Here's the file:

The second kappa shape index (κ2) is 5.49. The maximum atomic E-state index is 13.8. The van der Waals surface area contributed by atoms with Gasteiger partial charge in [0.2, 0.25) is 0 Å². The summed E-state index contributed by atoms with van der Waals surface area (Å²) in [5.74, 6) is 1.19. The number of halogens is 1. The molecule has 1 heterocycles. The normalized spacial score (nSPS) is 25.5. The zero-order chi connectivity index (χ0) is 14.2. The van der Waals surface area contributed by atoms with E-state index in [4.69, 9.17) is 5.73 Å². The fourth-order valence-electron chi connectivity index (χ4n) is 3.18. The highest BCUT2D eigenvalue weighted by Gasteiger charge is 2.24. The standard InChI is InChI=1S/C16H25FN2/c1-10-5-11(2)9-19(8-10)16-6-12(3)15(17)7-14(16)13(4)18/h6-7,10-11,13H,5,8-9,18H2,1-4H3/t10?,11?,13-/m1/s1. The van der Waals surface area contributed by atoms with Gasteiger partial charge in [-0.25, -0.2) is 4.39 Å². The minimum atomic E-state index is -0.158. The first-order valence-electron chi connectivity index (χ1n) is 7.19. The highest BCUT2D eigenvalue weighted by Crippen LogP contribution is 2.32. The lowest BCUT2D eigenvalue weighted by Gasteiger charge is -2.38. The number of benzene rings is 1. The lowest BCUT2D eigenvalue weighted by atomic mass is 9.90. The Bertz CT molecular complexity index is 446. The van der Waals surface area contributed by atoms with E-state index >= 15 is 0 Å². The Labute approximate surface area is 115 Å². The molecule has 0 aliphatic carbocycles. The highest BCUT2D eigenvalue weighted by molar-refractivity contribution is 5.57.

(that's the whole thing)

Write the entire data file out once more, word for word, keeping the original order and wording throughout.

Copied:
The second kappa shape index (κ2) is 5.49. The maximum atomic E-state index is 13.8. The van der Waals surface area contributed by atoms with Gasteiger partial charge in [0.2, 0.25) is 0 Å². The summed E-state index contributed by atoms with van der Waals surface area (Å²) in [5.74, 6) is 1.19. The number of halogens is 1. The molecule has 1 heterocycles. The normalized spacial score (nSPS) is 25.5. The zero-order chi connectivity index (χ0) is 14.2. The van der Waals surface area contributed by atoms with E-state index in [4.69, 9.17) is 5.73 Å². The fourth-order valence-electron chi connectivity index (χ4n) is 3.18. The highest BCUT2D eigenvalue weighted by Gasteiger charge is 2.24. The standard InChI is InChI=1S/C16H25FN2/c1-10-5-11(2)9-19(8-10)16-6-12(3)15(17)7-14(16)13(4)18/h6-7,10-11,13H,5,8-9,18H2,1-4H3/t10?,11?,13-/m1/s1. The van der Waals surface area contributed by atoms with Gasteiger partial charge in [-0.25, -0.2) is 4.39 Å². The minimum atomic E-state index is -0.158. The first-order valence-electron chi connectivity index (χ1n) is 7.19. The highest BCUT2D eigenvalue weighted by Crippen LogP contribution is 2.32. The lowest BCUT2D eigenvalue weighted by Gasteiger charge is -2.38. The number of benzene rings is 1. The lowest BCUT2D eigenvalue weighted by atomic mass is 9.90. The Bertz CT molecular complexity index is 446. The van der Waals surface area contributed by atoms with E-state index >= 15 is 0 Å². The Labute approximate surface area is 115 Å². The molecule has 0 aliphatic carbocycles. The highest BCUT2D eigenvalue weighted by molar-refractivity contribution is 5.57.